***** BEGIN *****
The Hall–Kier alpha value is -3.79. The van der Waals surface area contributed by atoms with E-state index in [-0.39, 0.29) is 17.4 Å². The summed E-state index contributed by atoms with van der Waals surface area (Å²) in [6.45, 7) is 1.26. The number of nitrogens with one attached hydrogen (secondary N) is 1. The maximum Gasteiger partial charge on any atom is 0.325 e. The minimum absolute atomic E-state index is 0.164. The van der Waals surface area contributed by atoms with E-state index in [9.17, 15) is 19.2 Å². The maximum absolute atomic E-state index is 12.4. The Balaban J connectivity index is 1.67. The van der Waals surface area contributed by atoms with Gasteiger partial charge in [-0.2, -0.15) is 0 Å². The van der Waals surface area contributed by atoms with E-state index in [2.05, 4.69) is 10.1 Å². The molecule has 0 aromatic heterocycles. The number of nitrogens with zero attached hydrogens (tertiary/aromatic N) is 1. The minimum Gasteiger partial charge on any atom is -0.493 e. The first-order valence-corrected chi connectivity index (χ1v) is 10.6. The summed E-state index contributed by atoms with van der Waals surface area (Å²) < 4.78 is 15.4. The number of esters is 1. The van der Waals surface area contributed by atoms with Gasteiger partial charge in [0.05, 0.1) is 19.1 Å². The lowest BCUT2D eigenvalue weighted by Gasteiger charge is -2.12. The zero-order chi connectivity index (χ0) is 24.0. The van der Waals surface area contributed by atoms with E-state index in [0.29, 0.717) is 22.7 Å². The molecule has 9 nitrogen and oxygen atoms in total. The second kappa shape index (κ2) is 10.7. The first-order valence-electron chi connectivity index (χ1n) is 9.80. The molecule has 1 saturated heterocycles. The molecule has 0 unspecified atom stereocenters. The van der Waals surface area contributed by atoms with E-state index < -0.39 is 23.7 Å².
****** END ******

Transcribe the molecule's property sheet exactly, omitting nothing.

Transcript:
The Hall–Kier alpha value is -3.79. The van der Waals surface area contributed by atoms with E-state index in [-0.39, 0.29) is 17.4 Å². The summed E-state index contributed by atoms with van der Waals surface area (Å²) in [6.45, 7) is 1.26. The number of nitrogens with one attached hydrogen (secondary N) is 1. The maximum Gasteiger partial charge on any atom is 0.325 e. The minimum absolute atomic E-state index is 0.164. The van der Waals surface area contributed by atoms with E-state index in [9.17, 15) is 19.2 Å². The maximum absolute atomic E-state index is 12.4. The Balaban J connectivity index is 1.67. The van der Waals surface area contributed by atoms with Gasteiger partial charge in [-0.2, -0.15) is 0 Å². The van der Waals surface area contributed by atoms with E-state index in [2.05, 4.69) is 10.1 Å². The molecule has 0 aromatic heterocycles. The number of nitrogens with zero attached hydrogens (tertiary/aromatic N) is 1. The minimum Gasteiger partial charge on any atom is -0.493 e. The first-order valence-corrected chi connectivity index (χ1v) is 10.6. The summed E-state index contributed by atoms with van der Waals surface area (Å²) < 4.78 is 15.4. The number of esters is 1. The van der Waals surface area contributed by atoms with Gasteiger partial charge in [0.05, 0.1) is 19.1 Å². The lowest BCUT2D eigenvalue weighted by Gasteiger charge is -2.12. The zero-order chi connectivity index (χ0) is 24.0. The van der Waals surface area contributed by atoms with E-state index in [0.29, 0.717) is 22.7 Å². The molecule has 9 nitrogen and oxygen atoms in total. The second kappa shape index (κ2) is 10.7. The first-order valence-electron chi connectivity index (χ1n) is 9.80. The molecule has 1 saturated heterocycles. The molecule has 0 unspecified atom stereocenters. The van der Waals surface area contributed by atoms with E-state index < -0.39 is 23.7 Å².